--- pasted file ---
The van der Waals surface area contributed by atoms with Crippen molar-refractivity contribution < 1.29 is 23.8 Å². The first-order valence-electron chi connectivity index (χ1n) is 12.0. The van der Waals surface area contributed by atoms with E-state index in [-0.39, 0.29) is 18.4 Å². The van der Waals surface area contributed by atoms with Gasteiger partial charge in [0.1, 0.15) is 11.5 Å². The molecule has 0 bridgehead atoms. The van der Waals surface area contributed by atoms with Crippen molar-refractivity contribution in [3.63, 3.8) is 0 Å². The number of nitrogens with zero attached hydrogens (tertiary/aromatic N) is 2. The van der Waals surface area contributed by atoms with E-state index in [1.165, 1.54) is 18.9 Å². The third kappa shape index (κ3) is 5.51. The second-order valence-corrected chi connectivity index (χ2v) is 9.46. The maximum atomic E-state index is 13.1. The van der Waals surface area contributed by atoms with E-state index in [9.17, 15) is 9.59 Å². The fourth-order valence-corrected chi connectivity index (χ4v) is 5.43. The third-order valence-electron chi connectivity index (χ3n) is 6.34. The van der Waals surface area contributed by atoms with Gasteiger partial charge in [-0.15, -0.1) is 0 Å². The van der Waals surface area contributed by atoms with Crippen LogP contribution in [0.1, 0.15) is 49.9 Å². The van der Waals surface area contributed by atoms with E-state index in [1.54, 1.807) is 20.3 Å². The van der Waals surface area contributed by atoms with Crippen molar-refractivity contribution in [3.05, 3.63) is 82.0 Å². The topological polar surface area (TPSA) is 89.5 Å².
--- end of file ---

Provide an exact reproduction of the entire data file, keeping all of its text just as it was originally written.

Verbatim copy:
The van der Waals surface area contributed by atoms with Crippen molar-refractivity contribution < 1.29 is 23.8 Å². The first-order valence-electron chi connectivity index (χ1n) is 12.0. The van der Waals surface area contributed by atoms with E-state index in [-0.39, 0.29) is 18.4 Å². The van der Waals surface area contributed by atoms with Gasteiger partial charge in [0.1, 0.15) is 11.5 Å². The molecule has 0 bridgehead atoms. The van der Waals surface area contributed by atoms with Crippen molar-refractivity contribution in [3.63, 3.8) is 0 Å². The number of nitrogens with zero attached hydrogens (tertiary/aromatic N) is 2. The van der Waals surface area contributed by atoms with E-state index in [1.165, 1.54) is 18.9 Å². The third kappa shape index (κ3) is 5.51. The second-order valence-corrected chi connectivity index (χ2v) is 9.46. The maximum atomic E-state index is 13.1. The van der Waals surface area contributed by atoms with E-state index in [9.17, 15) is 9.59 Å². The fourth-order valence-corrected chi connectivity index (χ4v) is 5.43. The third-order valence-electron chi connectivity index (χ3n) is 6.34. The van der Waals surface area contributed by atoms with Gasteiger partial charge in [-0.15, -0.1) is 0 Å². The van der Waals surface area contributed by atoms with Crippen LogP contribution in [0.1, 0.15) is 49.9 Å². The van der Waals surface area contributed by atoms with E-state index in [1.54, 1.807) is 20.3 Å². The van der Waals surface area contributed by atoms with Crippen molar-refractivity contribution in [3.05, 3.63) is 82.0 Å². The topological polar surface area (TPSA) is 89.5 Å².